Addressing Disruptive and Noncompliant Behaviors (Part 1): Understanding the Acting-Out Cycle
The acting-out behavior cycle is a useful model for helping teachers to understand the causes of misbehavior and for suggesting strategies for avoiding problems wherever possible.
Listen as Kathleen Lane offers some final thoughts about this model (time: 0:59).
Kathleen Lane, PhD
Professor of Special Education
University of Kansas
The most salient point is that—in many cases—teachers have the ability to either prevent or fuel problem behaviors. Those who are not well versed in how the cycle operates, and in when and how to intervene appropriately, run the risk of unleashing more serious and potentially destructive student behavior.
Revisiting Initial Thoughts
Think back to your initial responses to the following questions. After working through the resources in this module, do you agree with your Initial Thoughts? If not, what aspects of your answers would you change?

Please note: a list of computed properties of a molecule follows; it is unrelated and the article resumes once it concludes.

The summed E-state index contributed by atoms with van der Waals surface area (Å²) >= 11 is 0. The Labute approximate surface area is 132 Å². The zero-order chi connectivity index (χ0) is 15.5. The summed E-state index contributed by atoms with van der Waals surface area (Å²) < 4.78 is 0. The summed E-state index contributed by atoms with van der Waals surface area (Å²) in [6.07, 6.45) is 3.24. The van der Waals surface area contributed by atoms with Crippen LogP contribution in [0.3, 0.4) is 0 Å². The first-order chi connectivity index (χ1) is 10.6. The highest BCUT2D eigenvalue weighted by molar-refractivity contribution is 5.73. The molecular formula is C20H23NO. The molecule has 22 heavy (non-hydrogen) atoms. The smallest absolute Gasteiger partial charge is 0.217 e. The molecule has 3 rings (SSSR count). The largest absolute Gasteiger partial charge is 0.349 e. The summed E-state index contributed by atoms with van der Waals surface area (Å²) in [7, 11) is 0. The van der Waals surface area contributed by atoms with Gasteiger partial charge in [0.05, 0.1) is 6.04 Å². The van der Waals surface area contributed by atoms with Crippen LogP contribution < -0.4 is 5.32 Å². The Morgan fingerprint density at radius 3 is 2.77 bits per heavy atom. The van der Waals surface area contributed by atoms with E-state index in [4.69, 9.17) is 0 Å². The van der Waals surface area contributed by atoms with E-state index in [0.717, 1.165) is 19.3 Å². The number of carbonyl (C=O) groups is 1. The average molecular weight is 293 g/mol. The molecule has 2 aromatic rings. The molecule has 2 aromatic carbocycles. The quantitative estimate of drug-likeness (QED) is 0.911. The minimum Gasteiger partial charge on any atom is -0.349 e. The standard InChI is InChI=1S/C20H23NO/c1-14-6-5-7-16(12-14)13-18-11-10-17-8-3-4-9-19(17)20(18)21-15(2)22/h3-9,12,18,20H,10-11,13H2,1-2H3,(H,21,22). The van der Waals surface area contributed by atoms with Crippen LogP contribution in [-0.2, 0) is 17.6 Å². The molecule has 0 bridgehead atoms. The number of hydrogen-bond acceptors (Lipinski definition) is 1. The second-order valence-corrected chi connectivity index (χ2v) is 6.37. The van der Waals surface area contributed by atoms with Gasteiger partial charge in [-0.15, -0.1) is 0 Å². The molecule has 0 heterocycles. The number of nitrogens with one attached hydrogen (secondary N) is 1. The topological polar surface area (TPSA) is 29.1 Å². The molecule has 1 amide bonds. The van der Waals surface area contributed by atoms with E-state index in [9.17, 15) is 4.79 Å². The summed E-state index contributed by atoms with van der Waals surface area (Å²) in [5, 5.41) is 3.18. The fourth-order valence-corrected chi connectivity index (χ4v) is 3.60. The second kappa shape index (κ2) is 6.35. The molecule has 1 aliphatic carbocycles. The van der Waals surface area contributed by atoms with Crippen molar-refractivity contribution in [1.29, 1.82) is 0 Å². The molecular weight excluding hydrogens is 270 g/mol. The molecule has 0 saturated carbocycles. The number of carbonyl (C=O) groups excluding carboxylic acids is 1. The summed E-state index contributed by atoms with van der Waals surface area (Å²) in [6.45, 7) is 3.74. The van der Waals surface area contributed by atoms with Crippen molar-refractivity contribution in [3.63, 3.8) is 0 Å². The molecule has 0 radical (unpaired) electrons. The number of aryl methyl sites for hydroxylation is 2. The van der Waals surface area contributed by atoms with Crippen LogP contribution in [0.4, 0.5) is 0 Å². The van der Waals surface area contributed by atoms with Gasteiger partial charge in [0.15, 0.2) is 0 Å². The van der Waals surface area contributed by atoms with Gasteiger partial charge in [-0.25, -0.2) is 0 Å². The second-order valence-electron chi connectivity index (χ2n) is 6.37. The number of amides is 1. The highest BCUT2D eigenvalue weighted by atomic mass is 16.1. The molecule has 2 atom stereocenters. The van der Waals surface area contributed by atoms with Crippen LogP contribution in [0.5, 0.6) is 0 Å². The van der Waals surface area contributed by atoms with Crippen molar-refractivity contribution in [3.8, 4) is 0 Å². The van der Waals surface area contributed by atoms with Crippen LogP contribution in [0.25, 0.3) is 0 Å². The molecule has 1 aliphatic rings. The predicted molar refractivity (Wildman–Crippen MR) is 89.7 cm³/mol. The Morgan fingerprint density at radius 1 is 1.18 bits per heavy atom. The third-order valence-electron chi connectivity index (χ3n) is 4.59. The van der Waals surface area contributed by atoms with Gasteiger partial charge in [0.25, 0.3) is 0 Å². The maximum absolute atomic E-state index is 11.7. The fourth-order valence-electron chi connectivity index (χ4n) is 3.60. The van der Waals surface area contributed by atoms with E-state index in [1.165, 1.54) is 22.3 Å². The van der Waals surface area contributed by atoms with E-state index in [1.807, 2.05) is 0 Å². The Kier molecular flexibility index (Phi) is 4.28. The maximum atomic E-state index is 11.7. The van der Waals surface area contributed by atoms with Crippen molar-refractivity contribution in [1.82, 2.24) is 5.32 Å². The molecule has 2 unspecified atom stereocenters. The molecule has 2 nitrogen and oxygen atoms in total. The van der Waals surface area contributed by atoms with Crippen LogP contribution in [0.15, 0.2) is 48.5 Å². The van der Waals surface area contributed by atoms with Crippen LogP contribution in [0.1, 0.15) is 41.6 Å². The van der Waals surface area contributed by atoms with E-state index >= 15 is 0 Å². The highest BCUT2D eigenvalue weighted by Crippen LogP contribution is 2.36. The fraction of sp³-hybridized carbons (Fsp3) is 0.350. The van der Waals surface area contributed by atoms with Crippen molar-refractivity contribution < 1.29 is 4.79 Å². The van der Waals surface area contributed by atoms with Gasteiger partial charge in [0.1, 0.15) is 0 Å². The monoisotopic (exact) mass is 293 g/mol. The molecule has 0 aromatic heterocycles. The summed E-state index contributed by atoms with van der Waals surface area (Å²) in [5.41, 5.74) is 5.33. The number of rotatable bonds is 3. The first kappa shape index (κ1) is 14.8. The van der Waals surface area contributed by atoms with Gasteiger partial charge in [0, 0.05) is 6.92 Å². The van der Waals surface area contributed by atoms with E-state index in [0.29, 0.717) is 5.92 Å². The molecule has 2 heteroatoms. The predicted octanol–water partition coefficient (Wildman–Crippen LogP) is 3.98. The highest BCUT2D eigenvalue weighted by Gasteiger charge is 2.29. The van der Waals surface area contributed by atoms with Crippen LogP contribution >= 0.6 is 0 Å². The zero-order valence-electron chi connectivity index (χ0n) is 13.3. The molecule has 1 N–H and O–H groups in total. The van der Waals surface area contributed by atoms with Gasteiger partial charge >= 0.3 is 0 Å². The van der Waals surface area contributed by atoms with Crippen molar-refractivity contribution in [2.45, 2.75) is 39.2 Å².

Ms. Rollison has a comprehensive behavior management plan in place. Why isn’t it working for all of her students?
How can Ms. Rollison determine what behaviors she should address and when she should address them?
The second module in this two-part series introduces three behavioral strategies to manage student behavior: differential reinforcement, high-probability requests, and choice-making. Each strategy is described along with the steps necessary to implement it to prevent undesirable student behaviors from escalating to more serious levels. If you are interested in learning more about these behavioral strategies, please view the following IRIS Module:
When you are ready, proceed to the Assessment section.